It's been seven years since Seattle troubadour Mark Lanegan released Bubblegum and whilst this time has been spent collaborating to great acclaim with the likes of Isobel Campbell, Greg Dulli (The Gutter Twins) and Soulsavers, as well as touching base with erstwhile cohorts Queens of the Stone Age, for devotees of Lanegan's work there’s nothing quite like the dark majesty of his solo output. His newest offering Blues Funeral, recorded with Alain Johannes and guest players including Josh Homme and Jack Irons, is therefore hotly anticipated by fans (of varying degrees of rabidity) and critics alike.

The album opens with the explosive and furious 'The Gravedigger’s Song', laden with frenetic tom rolls and pulsing bass that twist and drive Lanegan's menacing baritone towards a hard-rock cliff at 100 miles an hour. It's a truly visceral statement of intent that stands up as one of his most rocking tunes to date.

Although there’s plenty of the trademark Lanegan darkness, Blues Funeral is an album of many colours and textures. Influences from his recent collaborations are evident, such as on the haunting blues stomp of 'Bleeding Muddy Water' and the techno-synth jam of the albums closing track 'Tiny Grain of Truth' that both echo the amorphous ambience of his recent work with Soulsavers. But there are also unexpected curveballs like a Dandy Warhols-style pop hook on 'Quiver Syndrome' that shows Lanegan can still lift his head above the gloom to deliver a big chorus when it's required.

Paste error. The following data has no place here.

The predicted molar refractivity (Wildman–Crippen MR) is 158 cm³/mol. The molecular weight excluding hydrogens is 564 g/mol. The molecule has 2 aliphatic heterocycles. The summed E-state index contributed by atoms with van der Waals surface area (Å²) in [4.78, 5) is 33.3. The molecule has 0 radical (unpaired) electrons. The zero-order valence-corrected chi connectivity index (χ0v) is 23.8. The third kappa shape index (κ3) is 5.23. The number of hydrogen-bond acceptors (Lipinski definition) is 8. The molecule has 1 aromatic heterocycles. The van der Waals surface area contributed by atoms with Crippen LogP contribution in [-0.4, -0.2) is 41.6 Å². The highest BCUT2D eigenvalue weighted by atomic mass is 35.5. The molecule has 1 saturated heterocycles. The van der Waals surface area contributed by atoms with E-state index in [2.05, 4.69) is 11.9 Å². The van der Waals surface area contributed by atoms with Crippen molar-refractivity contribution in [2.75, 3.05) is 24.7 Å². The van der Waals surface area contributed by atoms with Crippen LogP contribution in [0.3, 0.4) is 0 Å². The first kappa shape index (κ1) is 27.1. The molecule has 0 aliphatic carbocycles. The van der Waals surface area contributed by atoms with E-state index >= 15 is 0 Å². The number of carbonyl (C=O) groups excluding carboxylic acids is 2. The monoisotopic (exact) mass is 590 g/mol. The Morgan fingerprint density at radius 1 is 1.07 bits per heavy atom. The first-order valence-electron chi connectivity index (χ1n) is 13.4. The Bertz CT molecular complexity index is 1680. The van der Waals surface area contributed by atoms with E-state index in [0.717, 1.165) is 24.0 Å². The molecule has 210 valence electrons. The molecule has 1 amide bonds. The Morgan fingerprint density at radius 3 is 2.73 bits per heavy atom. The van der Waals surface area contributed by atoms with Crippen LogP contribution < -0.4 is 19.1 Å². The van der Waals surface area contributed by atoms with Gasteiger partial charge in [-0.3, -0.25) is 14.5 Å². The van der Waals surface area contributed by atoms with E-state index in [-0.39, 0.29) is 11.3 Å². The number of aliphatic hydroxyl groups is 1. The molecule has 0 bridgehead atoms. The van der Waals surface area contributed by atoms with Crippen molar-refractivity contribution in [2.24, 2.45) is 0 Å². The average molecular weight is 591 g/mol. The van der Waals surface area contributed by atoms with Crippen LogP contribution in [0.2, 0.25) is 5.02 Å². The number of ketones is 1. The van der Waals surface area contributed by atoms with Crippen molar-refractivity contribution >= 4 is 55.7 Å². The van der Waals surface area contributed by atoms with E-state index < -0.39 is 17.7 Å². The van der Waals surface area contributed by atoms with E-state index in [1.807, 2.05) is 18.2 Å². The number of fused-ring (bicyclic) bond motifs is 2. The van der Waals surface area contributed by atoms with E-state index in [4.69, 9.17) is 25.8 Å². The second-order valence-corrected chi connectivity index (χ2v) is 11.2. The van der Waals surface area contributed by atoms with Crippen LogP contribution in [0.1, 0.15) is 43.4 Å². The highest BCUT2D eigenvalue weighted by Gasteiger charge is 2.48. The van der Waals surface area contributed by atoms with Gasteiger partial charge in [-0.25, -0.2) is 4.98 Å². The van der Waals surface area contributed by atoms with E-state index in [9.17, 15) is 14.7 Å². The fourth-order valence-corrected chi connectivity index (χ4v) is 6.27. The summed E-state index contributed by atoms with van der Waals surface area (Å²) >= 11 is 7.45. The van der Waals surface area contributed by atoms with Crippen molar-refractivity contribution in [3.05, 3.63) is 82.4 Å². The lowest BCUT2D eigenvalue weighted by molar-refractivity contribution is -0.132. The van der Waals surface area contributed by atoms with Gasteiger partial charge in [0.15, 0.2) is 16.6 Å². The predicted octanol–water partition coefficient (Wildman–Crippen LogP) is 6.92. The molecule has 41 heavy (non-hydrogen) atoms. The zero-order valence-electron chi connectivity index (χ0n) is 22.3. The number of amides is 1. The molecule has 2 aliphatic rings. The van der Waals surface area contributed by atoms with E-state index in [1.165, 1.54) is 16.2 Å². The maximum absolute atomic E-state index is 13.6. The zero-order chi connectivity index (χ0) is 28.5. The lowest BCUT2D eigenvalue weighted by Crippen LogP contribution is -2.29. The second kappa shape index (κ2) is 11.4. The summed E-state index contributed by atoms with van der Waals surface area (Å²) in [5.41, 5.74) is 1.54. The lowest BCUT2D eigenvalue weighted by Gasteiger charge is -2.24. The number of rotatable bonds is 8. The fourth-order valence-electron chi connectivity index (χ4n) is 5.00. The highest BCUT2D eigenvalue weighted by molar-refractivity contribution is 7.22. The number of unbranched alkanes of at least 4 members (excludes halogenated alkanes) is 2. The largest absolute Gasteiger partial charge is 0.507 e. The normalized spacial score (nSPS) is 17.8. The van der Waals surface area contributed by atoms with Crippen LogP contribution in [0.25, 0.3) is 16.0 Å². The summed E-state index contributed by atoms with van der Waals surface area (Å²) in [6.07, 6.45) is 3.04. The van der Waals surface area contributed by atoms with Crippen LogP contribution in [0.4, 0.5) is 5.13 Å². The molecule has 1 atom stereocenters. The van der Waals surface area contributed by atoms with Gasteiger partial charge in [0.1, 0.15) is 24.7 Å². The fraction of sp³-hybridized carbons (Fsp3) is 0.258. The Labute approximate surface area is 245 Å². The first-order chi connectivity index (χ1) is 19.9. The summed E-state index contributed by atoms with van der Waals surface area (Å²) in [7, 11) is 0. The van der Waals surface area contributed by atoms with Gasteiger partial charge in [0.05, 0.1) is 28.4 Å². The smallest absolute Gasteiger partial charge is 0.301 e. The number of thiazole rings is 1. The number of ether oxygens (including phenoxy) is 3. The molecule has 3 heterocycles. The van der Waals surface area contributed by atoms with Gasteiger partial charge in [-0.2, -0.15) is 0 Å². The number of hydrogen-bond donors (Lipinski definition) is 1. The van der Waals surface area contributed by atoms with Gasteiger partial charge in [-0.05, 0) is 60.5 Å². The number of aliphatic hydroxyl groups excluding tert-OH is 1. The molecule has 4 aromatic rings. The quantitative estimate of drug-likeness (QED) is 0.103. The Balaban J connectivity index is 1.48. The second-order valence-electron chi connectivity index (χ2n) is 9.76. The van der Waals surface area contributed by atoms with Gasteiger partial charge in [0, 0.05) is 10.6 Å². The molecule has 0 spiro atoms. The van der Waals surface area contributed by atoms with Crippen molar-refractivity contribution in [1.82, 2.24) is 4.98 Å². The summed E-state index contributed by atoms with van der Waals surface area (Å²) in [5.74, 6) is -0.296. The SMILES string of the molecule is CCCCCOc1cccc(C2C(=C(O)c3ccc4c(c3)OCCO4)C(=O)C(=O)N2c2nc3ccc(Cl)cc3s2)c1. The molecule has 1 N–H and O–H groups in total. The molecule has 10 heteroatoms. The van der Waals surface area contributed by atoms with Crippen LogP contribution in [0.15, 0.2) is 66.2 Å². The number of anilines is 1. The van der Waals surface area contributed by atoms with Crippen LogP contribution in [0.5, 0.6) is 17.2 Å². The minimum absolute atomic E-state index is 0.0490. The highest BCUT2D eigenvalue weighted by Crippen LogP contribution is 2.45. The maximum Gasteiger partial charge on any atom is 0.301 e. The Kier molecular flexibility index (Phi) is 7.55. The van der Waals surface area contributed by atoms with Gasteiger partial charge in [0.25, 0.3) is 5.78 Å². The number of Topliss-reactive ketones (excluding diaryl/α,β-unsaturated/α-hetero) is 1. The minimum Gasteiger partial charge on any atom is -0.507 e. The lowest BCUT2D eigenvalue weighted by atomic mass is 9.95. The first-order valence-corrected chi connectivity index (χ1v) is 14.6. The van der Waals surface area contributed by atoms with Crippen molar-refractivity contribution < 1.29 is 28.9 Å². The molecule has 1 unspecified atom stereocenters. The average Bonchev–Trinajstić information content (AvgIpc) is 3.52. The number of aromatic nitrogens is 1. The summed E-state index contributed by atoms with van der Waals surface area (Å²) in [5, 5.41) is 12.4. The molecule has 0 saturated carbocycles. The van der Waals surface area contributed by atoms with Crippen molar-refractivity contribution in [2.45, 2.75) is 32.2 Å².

In fact, far from echoing the funereal sentiments of the album’s title, this is a piece of work that seeks to push new boundaries and reinvent the Lanegan blueprint. There is a more extensive use of drum-loops as the melodic centre of some of the songs, and even some Beatles-esque vocal-trickery on the psychedelic slow-jazz of 'Leviathan', a stand-out track on the album with a gorgeously elongated and multilayered vocal outro refrain.

Seven years is certainly a long time to wait, but in this case it’s a wait that has been thoroughly worthwhile, as one of grunge’s most iconic vocalists has delivered an album of truly impressive variety, power and quality.